Posted on August 16, 2009 by arltblogger
“It’s not every day that a world-renowned author visits your town.”
So begins the Laurel Leader News page and you start to second guess who this author might be. There’s a bit of a clue in the title, of course. “Latin” and “revival” are regularly associated nowadays with ARLT’s good friend Barbara Bell and here is another testament to the phenomenal success she continues to enjoy with her litle mouse from Vindolanda. Read some more and feel good about Latin and teaching:
“It’s even less often that an author who has been honored by the queen of the United Kingdom visits your town.
But, that was just the case when Barbara Bell, a best-selling author and renowned Latin teacher, visited Laurel earlier this month.
Bell, the British author of the Minimus series of books, visited Laurel as part of a national tour aimed at promoting her book and helping train teachers in Latin.
“We’re an endangered species,” Bell said of Latin teachers and experts. “And I think that is a shame because languages are a marvelous thing and must be shown in an exciting light.”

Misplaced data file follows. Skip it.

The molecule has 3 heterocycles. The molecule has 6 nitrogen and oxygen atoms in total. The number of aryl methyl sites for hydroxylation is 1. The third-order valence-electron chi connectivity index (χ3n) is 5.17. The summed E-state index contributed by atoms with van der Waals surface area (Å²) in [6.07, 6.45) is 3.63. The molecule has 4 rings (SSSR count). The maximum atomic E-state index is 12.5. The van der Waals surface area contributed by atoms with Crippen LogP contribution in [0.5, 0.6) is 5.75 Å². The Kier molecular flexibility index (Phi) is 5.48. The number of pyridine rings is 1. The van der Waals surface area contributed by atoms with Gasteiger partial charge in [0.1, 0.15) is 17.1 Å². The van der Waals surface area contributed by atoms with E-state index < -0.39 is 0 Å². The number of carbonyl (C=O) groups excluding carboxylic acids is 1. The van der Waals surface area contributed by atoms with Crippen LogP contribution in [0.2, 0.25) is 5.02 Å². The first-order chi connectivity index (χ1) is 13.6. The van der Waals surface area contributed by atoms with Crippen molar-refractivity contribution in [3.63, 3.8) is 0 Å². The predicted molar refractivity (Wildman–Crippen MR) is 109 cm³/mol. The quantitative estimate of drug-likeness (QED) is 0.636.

Filed under: Commending and publicising Latin, Publicising Latin | Leave a Comment »
Posted on August 10, 2009 by arltblogger
At the Bristol Summer School a number of us agonised over rehetorical devices in Cicero – and just as much over where we might find Homer Simpson’s guide to figures of speech! I was next to useless, having never seen a single episode, but I resolved to find the definitive guide. I’m still not sure if this is it, but it will do to be getting on with….
Homer Simpson’s Figures of Speech
Tripping Over Tropes With Springfield’s Master Rhetorician
By Richard Nordquist, About.com
In this article, we consider some of the ways in which Homeric rhetoric has traveled from The Odyssey to The Idiocy by way of America’s favorite cartoon character. Let’s journey to Springfield to review 20 classic figures of speech.
“English? Who needs that? I’m never going to England!”
Woo-hoo! The immortal words of Mr. Homer Simpson–beer-guzzling, donut-popping patriarch, nuclear-power-plant safety inspector, and Springfield’s resident rhetorician. Indeed, Homer has contributed far more to the English language than just the popular interjection “D’oh.” Let’s take a look at some of those rich contributions–and along the way review several rhetorical terms.
Homer’s Rhetorical Questions
Consider this exchange from a Simpson family symposium:
Mother Simpson: [singing] How many roads must a man walk down before you can call him a man?
Lisa: No, dad, it’s a rhetorical question.
Homer: OK, eight.
Lisa: Dad, do you even know what “rhetorical” means?
Homer: Do I know what “rhetorical” means?
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